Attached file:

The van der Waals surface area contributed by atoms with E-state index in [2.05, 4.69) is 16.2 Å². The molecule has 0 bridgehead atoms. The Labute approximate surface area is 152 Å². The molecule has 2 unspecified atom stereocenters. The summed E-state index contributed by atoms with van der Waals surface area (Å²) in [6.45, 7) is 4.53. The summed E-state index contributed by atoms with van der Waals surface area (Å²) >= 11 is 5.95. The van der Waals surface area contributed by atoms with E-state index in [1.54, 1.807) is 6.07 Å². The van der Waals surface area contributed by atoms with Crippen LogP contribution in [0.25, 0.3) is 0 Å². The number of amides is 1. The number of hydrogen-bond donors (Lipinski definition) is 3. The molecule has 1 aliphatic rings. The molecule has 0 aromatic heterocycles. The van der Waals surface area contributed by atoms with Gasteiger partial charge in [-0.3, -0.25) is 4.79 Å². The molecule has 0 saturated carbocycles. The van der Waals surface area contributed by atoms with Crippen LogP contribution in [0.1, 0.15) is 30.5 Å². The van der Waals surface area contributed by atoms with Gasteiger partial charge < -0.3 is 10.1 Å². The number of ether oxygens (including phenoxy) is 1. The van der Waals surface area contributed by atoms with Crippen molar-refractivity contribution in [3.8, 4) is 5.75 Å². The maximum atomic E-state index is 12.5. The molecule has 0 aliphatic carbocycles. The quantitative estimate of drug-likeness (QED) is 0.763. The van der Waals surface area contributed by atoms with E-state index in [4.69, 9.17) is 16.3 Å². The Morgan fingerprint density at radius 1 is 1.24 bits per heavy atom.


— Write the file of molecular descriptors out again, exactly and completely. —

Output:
The van der Waals surface area contributed by atoms with E-state index in [2.05, 4.69) is 16.2 Å². The molecule has 0 bridgehead atoms. The Labute approximate surface area is 152 Å². The molecule has 2 unspecified atom stereocenters. The summed E-state index contributed by atoms with van der Waals surface area (Å²) in [6.45, 7) is 4.53. The summed E-state index contributed by atoms with van der Waals surface area (Å²) >= 11 is 5.95. The van der Waals surface area contributed by atoms with E-state index in [1.54, 1.807) is 6.07 Å². The van der Waals surface area contributed by atoms with Crippen LogP contribution in [0.25, 0.3) is 0 Å². The number of amides is 1. The number of hydrogen-bond donors (Lipinski definition) is 3. The molecule has 1 aliphatic rings. The molecule has 0 aromatic heterocycles. The van der Waals surface area contributed by atoms with Gasteiger partial charge in [-0.3, -0.25) is 4.79 Å². The molecule has 0 saturated carbocycles. The van der Waals surface area contributed by atoms with Crippen LogP contribution in [0.1, 0.15) is 30.5 Å². The van der Waals surface area contributed by atoms with Gasteiger partial charge < -0.3 is 10.1 Å². The number of ether oxygens (including phenoxy) is 1. The van der Waals surface area contributed by atoms with Crippen molar-refractivity contribution in [3.8, 4) is 5.75 Å². The maximum atomic E-state index is 12.5. The molecule has 0 aliphatic carbocycles. The quantitative estimate of drug-likeness (QED) is 0.763. The van der Waals surface area contributed by atoms with E-state index in [4.69, 9.17) is 16.3 Å². The Morgan fingerprint density at radius 1 is 1.24 bits per heavy atom.